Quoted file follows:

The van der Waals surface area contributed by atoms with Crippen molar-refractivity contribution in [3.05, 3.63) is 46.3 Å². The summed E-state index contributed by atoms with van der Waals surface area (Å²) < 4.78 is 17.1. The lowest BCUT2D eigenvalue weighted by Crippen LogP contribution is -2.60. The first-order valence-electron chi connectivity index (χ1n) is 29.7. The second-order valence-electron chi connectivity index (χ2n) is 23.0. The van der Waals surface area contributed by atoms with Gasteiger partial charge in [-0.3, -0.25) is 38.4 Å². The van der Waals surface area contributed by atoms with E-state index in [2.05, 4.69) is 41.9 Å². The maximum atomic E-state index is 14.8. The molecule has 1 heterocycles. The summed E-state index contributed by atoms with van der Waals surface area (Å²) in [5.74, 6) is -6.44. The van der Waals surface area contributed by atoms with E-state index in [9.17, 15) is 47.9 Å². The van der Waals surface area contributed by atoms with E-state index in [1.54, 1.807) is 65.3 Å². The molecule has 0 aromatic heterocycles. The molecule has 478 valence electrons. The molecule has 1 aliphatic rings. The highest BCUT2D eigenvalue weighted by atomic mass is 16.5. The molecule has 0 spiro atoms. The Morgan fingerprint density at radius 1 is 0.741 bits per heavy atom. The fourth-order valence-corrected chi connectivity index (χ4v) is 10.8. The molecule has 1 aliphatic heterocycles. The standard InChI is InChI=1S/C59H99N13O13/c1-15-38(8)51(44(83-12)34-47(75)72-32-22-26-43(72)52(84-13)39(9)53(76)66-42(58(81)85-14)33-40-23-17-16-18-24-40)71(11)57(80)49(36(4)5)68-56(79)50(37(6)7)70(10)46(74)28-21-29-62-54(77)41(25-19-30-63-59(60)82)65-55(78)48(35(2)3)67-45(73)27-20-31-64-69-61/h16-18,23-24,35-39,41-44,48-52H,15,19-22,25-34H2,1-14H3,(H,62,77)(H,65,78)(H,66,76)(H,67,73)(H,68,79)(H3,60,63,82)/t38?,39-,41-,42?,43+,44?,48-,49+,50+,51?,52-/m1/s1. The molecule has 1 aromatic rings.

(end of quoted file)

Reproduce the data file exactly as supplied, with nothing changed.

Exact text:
The van der Waals surface area contributed by atoms with Crippen molar-refractivity contribution in [3.05, 3.63) is 46.3 Å². The summed E-state index contributed by atoms with van der Waals surface area (Å²) < 4.78 is 17.1. The lowest BCUT2D eigenvalue weighted by Crippen LogP contribution is -2.60. The first-order valence-electron chi connectivity index (χ1n) is 29.7. The second-order valence-electron chi connectivity index (χ2n) is 23.0. The van der Waals surface area contributed by atoms with Gasteiger partial charge in [-0.3, -0.25) is 38.4 Å². The van der Waals surface area contributed by atoms with E-state index in [2.05, 4.69) is 41.9 Å². The maximum atomic E-state index is 14.8. The molecule has 1 heterocycles. The summed E-state index contributed by atoms with van der Waals surface area (Å²) in [5.74, 6) is -6.44. The van der Waals surface area contributed by atoms with E-state index in [9.17, 15) is 47.9 Å². The van der Waals surface area contributed by atoms with E-state index in [1.54, 1.807) is 65.3 Å². The molecule has 0 aromatic heterocycles. The molecule has 478 valence electrons. The molecule has 1 aliphatic rings. The highest BCUT2D eigenvalue weighted by atomic mass is 16.5. The molecule has 0 spiro atoms. The Morgan fingerprint density at radius 1 is 0.741 bits per heavy atom. The fourth-order valence-corrected chi connectivity index (χ4v) is 10.8. The molecule has 1 aliphatic heterocycles. The standard InChI is InChI=1S/C59H99N13O13/c1-15-38(8)51(44(83-12)34-47(75)72-32-22-26-43(72)52(84-13)39(9)53(76)66-42(58(81)85-14)33-40-23-17-16-18-24-40)71(11)57(80)49(36(4)5)68-56(79)50(37(6)7)70(10)46(74)28-21-29-62-54(77)41(25-19-30-63-59(60)82)65-55(78)48(35(2)3)67-45(73)27-20-31-64-69-61/h16-18,23-24,35-39,41-44,48-52H,15,19-22,25-34H2,1-14H3,(H,62,77)(H,65,78)(H,66,76)(H,67,73)(H,68,79)(H3,60,63,82)/t38?,39-,41-,42?,43+,44?,48-,49+,50+,51?,52-/m1/s1. The molecule has 1 aromatic rings.